Speaker: Yuhe Feng (IPP Greifswald)
      Slides
    • 10:20 AM
      Coffe break
    • 19
      MC simulations and radiation transport in medical physics CFEL 1-3

      CFEL 1-3

      DESY Hamburg

      We shall describe typical applications of Monte Carlo (MC) methods in the computation of radiation transport specifically in the domain of radiotherapy and associated applications to derive quantities of interest such as the deposited energy per unit mass (otherwise known as the dose in Gray [J/Kg]). The suitability of MC in radiation physics is favoured by the stochastic nature of the underlying physical interaction mechanisms involved, thereby requiring the iterative sampling of multiple particle type-dependent variables the most important of which are the particle energy, its position and direction of travel. The complexity of the problem of radiation transport within matter renders analytical solutions to the Boltzmann transport equation very difficult, owed to the assumptions required to limit the transport problem to only a few independent variables. The implementation of sampling by using random numbers, alongside known probability distribution functions of the basic interaction mechanisms would finally lead to a convergence of the result to the true value of the macroscopic quantity of interest under investigation, if sampling is performed over a significantly large number of events. While the simulation of photon transport is less cumbersome, electron transport is very delicate especially at the boundaries between different media. Besides this, with regard to the multitude of catastrophic events involved in electron interactions, the computation time to achieve low statistical uncertainties may become very large. Typical techniques to circumvent lengthy tracking of electron events shall be described. An example is the condensed history technique entailing the grouping of a number of microscopic transport steps into one fictitious interaction step. To improve efficiency of calculations without compromising the results, typical variance reduction techniques such as range rejection, bremsstrahlung splitting and the Russian Roulette method shall be described. Furthermore, energy thresholds are set for both photons and electrons to values below which the particle is no longer tracked and its energy locally deposited. The proper choice of the cut-off energy significantly affects the simulation time and thereby the overall efficiency, keeping in mind that a significant interaction event may occur below this threshold, depending on the problem under consideration. The roles of the afore-mentioned techniques shall be highlighted in typical applications in medical radiation physics such as in the simulation of medical linear electron accelerators and dosimetric detector systems. Other MC applications in treatment planning techniques shall also be described, alongside some examples of commercial MC-based systems.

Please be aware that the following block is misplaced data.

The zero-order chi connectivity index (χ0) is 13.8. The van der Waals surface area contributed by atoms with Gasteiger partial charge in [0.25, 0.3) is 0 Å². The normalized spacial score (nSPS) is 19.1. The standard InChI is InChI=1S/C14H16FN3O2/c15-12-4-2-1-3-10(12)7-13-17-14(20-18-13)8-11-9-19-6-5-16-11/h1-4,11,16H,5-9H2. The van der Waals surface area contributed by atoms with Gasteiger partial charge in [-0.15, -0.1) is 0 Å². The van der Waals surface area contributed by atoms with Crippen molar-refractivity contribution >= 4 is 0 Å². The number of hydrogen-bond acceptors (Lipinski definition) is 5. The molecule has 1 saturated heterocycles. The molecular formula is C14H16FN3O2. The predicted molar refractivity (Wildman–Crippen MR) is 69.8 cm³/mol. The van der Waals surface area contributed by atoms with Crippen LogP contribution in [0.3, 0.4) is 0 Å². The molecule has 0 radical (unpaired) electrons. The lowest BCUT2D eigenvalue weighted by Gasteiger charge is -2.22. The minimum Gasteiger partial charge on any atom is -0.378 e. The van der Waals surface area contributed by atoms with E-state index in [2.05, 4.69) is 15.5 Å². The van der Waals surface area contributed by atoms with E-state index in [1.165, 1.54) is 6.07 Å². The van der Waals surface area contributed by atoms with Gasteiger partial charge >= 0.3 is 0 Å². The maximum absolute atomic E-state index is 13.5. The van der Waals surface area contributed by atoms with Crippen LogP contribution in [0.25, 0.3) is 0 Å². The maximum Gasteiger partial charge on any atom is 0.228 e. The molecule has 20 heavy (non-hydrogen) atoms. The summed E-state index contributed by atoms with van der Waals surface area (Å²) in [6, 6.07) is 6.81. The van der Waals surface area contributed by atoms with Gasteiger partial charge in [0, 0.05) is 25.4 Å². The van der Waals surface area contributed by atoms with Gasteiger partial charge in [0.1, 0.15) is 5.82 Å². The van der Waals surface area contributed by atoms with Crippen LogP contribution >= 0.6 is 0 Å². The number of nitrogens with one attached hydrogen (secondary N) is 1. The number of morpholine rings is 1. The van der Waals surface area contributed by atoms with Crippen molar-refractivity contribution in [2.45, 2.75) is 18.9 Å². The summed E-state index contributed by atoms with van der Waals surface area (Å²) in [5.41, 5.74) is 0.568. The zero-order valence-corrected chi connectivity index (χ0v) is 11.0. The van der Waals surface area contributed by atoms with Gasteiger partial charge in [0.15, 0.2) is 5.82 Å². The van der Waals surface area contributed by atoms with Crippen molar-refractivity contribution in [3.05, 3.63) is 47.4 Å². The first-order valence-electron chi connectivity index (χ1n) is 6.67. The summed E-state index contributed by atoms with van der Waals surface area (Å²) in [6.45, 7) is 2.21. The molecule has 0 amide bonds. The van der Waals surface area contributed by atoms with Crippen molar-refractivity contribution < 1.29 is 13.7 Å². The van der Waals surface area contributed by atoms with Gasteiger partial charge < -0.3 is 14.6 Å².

Speakers: Björn Poppe (U Oldenburg), Dr Ndimofor Chofor (Uni Oldenburg)
      Slides
    • 20
      State-of-the-art variance reduction methods for Monte Carlo radiative transfer in atmospheric remote sensing CFEL 1-3

      CFEL 1-3